In 1983 I was part of a cast that performed a play in Parkhurst Prison. The 'dirty protests' were taking part in the adjoining Albany Prison; the officers in Parkhurst said our play, the first live entertainment in the prison for over a decade, had headed off similar protests in their prison. Apparently some of the most high profile and feared inmates, including members of the Kray gang, had constructed the set and were determined that nothing would get in the way of the production. After the successful performance, the grateful prison officers took us for a drink, during which they gossiped that there was an inmate in Parkhurst who had burgled the flat of a prominent government minister and taken away a stash of child pronography. The officers alleged that this prisoner, having been caught trying to sell the material, was serving a shorter sentence in return for keeping his mouth shut.
Soon after 1983 the minister resigned suddenly. Many years later, following the collapse of a police enquiry into this former minister, there was a vigorous attempt to rehabilitate his reputation.
If it ever existed, the government probably still holds the damning evidence burgled from the minister's flat. They almost cetainly hold truckloads of other sensational material on other important figures from the past and present.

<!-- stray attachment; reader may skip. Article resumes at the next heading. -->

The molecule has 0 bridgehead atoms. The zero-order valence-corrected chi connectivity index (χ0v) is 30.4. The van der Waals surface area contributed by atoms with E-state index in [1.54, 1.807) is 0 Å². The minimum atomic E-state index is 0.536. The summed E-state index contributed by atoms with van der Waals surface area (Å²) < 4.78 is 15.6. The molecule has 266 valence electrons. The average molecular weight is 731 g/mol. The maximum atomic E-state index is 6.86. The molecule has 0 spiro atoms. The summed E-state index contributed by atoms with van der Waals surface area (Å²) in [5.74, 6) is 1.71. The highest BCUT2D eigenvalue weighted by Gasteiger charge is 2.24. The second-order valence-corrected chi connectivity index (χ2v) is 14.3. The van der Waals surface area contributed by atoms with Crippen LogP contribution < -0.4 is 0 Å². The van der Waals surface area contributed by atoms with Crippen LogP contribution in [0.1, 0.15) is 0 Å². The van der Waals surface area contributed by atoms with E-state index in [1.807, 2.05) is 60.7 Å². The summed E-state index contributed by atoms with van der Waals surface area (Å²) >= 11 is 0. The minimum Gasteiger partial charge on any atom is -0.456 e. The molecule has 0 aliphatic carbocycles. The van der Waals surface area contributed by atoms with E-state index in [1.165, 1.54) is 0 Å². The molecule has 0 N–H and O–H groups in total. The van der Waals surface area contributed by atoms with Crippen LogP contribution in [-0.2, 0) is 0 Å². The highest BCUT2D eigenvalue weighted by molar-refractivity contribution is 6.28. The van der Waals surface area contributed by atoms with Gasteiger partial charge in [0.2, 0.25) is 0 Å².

It got me thinking: where would they store such sensitive evidence? How could it be kept fully leak-proof? If someone wanted to rehabilitate a figure compromised by material held by the government, how would they go about destroying that evidence?
This was the germ that inspired my novel 'Shadow of a Shadow', to be published by the Book Guild in June 2023. The answer given in the novel is that all such intelligence is stored in analogue form in an archive called H11, deep below MI5's London HQ, Thames House. [H11 is actually the name of the classroom I taught in for thirty years].
But what sort of MI5 employee gets to spend years of their career cooped up underground, observing the strictest security rules imaginable, guarding the most toxic secrets that no one is ever likely to use? As one member of the H11 team wryly observes, 'We've all been sent to the naughty step for something.' How would such a job affect someone's sanity? And if one of the team was murdered, who would be unpopular enough to be sent below ground to investigate it?
Step forward Lydia twomey, 'modern suffragette' and scourge of the MI5 old boy network.